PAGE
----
Justin and Bryan Nusunginya of Soldotna are identical twins. The 16-year-olds mirror each other with brown hair and hazel eyes.
They also have a special niche in common.
"You won't find two more patriotic teens in the world," said Sharon Nusunginya, mother of the twins.
"I folded six flags yesterday," she said about an extensive flag collection the young men have collected.
It was a windy day, and they didn't want to see their flags torn up, so they were continually raising flags, then having to bring them back in.
The triangle fold takes two people, so their mother ends up folding plenty of flags.
"I'm usually the other half," she said.
Those pulling into the driveway can't miss two flags whipping in the air. Under one of them a sign reads, "Historic flag of the day."
Sharon said she had to put the sign out because people kept asking her what the strange looking flags were all about.
The historic flag on this particular day is the Liberty flag, a brilliant blue one with the word "Liberty" written on it. It was flown at Fort Moultrie in Charleston Harbor, S.C., in 1776 when the British were attacking, and the Continental Forces chased them off, the twins rattled off like tall encyclopedias.
Their interest in flags is no doubt the result of their love for history, plus examples set for them by their mother.
Sharon started stressing the importance of being civic to the boys through her own actions -- as a volunteer for the Red Cross, president of the Kenai Peninsula Food Bank and on the board of directors for Love INC.
Besides being history buffs, the boys are members of several organizations. They both hold the rank of corporal and are members of the honor guard in the Alaska Young Marines. They also are Law Enforcement Explorer Scouts, hold green belts in karate and are working on their last two merit badges, along with the final project to becoming Eagle Scouts.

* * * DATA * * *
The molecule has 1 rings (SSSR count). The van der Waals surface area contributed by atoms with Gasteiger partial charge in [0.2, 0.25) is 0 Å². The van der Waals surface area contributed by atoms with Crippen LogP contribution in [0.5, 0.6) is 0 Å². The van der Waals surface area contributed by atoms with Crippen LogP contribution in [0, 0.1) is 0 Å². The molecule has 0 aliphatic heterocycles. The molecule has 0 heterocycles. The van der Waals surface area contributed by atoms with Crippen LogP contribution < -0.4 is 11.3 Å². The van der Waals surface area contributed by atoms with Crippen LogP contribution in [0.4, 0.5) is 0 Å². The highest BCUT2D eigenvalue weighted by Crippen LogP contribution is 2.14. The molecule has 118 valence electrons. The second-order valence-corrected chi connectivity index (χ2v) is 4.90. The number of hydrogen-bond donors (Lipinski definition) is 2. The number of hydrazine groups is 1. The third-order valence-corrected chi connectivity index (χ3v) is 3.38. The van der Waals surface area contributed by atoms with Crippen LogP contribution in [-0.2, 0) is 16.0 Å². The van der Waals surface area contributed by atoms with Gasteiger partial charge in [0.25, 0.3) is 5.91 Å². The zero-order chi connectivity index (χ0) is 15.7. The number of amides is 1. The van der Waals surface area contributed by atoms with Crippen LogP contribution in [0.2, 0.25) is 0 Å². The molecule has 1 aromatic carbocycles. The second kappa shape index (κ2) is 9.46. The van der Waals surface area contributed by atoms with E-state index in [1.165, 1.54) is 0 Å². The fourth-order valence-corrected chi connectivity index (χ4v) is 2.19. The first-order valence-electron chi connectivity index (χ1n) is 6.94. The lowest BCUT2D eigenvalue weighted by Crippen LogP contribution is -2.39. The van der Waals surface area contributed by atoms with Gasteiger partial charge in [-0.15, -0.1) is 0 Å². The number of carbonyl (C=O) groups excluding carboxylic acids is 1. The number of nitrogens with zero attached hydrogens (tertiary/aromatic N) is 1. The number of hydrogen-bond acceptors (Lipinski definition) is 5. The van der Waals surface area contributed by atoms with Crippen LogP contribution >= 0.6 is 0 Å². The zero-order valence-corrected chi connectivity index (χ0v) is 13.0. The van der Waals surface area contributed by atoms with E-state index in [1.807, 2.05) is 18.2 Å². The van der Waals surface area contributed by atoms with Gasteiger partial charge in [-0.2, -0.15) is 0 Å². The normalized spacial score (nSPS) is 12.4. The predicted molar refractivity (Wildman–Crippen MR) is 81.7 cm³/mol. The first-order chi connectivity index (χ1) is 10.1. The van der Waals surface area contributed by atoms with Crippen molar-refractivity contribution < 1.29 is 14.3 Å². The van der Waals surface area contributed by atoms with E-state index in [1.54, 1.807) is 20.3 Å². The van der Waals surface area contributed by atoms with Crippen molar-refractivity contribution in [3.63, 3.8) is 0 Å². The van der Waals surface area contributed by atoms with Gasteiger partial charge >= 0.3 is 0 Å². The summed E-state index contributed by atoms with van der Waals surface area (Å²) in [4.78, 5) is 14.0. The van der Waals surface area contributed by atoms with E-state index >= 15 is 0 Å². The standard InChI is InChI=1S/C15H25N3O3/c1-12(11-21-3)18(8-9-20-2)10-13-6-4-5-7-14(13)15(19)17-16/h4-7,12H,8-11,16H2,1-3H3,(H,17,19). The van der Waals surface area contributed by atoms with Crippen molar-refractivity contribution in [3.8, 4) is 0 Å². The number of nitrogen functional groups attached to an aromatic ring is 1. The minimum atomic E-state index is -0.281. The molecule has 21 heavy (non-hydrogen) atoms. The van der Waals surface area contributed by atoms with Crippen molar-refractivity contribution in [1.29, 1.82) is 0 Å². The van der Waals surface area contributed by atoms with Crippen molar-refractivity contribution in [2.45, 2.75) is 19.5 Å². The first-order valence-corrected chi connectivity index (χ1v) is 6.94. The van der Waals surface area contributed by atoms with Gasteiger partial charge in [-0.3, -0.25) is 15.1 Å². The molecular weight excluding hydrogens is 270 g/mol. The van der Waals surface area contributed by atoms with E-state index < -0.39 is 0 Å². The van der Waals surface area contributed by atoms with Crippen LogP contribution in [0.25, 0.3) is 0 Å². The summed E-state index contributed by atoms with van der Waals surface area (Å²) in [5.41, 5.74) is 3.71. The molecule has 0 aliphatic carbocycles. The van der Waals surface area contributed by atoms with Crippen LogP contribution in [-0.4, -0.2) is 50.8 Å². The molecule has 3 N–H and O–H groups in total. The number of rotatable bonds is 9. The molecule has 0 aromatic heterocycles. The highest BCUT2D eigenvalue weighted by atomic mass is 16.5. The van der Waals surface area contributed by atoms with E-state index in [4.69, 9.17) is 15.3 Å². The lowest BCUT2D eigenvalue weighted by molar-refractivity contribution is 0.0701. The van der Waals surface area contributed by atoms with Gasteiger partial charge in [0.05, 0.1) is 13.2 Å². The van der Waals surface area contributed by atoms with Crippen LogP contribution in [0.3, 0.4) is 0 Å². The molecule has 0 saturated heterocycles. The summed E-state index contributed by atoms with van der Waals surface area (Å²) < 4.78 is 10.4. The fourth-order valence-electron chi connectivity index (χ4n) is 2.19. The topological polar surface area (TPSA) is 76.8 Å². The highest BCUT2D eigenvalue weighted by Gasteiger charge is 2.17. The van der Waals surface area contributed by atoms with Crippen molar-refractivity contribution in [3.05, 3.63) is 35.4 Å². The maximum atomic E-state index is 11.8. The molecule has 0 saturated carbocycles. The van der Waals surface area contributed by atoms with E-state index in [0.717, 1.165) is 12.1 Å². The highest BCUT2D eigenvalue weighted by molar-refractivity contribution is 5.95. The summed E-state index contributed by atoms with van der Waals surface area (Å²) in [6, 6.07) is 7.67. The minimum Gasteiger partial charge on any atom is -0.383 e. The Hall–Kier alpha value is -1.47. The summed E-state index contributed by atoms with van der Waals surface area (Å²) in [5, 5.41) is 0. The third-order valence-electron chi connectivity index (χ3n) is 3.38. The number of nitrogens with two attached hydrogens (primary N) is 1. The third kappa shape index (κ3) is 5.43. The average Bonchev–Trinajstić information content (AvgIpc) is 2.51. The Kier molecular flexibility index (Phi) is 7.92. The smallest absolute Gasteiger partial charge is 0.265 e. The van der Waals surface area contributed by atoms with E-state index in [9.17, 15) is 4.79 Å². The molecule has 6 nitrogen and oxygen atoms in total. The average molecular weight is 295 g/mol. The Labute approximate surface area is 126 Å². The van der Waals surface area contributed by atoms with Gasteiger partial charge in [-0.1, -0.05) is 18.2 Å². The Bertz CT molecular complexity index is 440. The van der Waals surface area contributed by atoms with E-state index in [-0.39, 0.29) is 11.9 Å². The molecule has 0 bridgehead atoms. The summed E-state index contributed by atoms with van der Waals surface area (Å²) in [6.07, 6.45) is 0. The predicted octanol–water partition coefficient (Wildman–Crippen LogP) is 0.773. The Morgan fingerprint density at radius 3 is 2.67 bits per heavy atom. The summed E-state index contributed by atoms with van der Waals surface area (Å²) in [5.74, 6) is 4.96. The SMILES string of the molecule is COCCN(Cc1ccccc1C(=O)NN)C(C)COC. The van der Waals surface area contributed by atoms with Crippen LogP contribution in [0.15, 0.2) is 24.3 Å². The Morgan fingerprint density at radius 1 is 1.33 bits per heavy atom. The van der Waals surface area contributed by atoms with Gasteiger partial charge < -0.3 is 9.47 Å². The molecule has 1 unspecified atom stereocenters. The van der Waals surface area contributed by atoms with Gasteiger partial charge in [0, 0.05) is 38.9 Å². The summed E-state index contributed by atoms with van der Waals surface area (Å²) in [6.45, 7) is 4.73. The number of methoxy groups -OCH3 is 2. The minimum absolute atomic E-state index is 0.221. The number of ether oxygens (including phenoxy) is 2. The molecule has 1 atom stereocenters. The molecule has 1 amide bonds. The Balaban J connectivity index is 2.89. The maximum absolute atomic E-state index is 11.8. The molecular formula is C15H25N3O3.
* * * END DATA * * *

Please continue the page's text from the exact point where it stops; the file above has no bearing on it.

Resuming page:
They have studied extensively the military history of the United States.
Bryan can spout off historical and general information about guns, ammunition specifications, distance and speed of the ammunition once fired, and even the foot-pounds of pressure on impact.
Justin is as knowledgeable concerning military aircraft. He can name any military plane by looking at its silhouette.
However, their historical flag collection is what catches the eyes of passersby.
Outside their home, the boys point out the second flag flapping in the breeze. It is the Grand Union flag, the unofficial first true U.S. flag, representing allegiance to the motherland, Justin said. It combines the British king's colors with the 13 stripes signifying the colonial unity.
"It was no longer used because of the Great Britain emblem," Justin said.
They unfold the Continental flag flown at Bunker Hill. It has a large, green pine tree, which became a New England symbol of liberty, freedom, independence and strength.
The pine tree represents the liberty tree where the Sons of Liberty met while planning the Boston Tea Party, Justin said.
"The tree was a symbol of independence."
Then Bryan unveiled another flag.
"This is the best U.S. flag ever made since the Revolutionary War," he said.